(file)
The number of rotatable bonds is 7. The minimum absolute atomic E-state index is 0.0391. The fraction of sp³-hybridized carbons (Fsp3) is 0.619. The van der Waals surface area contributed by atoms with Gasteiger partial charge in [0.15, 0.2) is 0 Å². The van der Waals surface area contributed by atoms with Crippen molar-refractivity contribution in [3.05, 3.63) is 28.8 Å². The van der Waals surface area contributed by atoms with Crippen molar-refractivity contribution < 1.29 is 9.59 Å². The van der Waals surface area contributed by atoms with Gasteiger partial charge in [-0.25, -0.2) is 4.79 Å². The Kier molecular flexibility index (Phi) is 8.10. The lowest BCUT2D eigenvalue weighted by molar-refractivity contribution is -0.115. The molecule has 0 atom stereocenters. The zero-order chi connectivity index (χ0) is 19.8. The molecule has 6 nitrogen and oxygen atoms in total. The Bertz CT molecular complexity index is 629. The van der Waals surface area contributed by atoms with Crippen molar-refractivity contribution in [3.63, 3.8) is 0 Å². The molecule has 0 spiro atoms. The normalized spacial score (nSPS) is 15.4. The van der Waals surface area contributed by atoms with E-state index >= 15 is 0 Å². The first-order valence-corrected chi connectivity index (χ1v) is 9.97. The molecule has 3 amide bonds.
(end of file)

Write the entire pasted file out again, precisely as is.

The number of rotatable bonds is 7. The minimum absolute atomic E-state index is 0.0391. The fraction of sp³-hybridized carbons (Fsp3) is 0.619. The van der Waals surface area contributed by atoms with Gasteiger partial charge in [0.15, 0.2) is 0 Å². The van der Waals surface area contributed by atoms with Crippen molar-refractivity contribution in [3.05, 3.63) is 28.8 Å². The van der Waals surface area contributed by atoms with Crippen molar-refractivity contribution < 1.29 is 9.59 Å². The van der Waals surface area contributed by atoms with Gasteiger partial charge in [-0.25, -0.2) is 4.79 Å². The Kier molecular flexibility index (Phi) is 8.10. The lowest BCUT2D eigenvalue weighted by molar-refractivity contribution is -0.115. The molecule has 0 atom stereocenters. The zero-order chi connectivity index (χ0) is 19.8. The molecule has 6 nitrogen and oxygen atoms in total. The Bertz CT molecular complexity index is 629. The van der Waals surface area contributed by atoms with Crippen molar-refractivity contribution in [3.63, 3.8) is 0 Å². The molecule has 0 spiro atoms. The normalized spacial score (nSPS) is 15.4. The van der Waals surface area contributed by atoms with E-state index >= 15 is 0 Å². The first-order valence-corrected chi connectivity index (χ1v) is 9.97. The molecule has 3 amide bonds.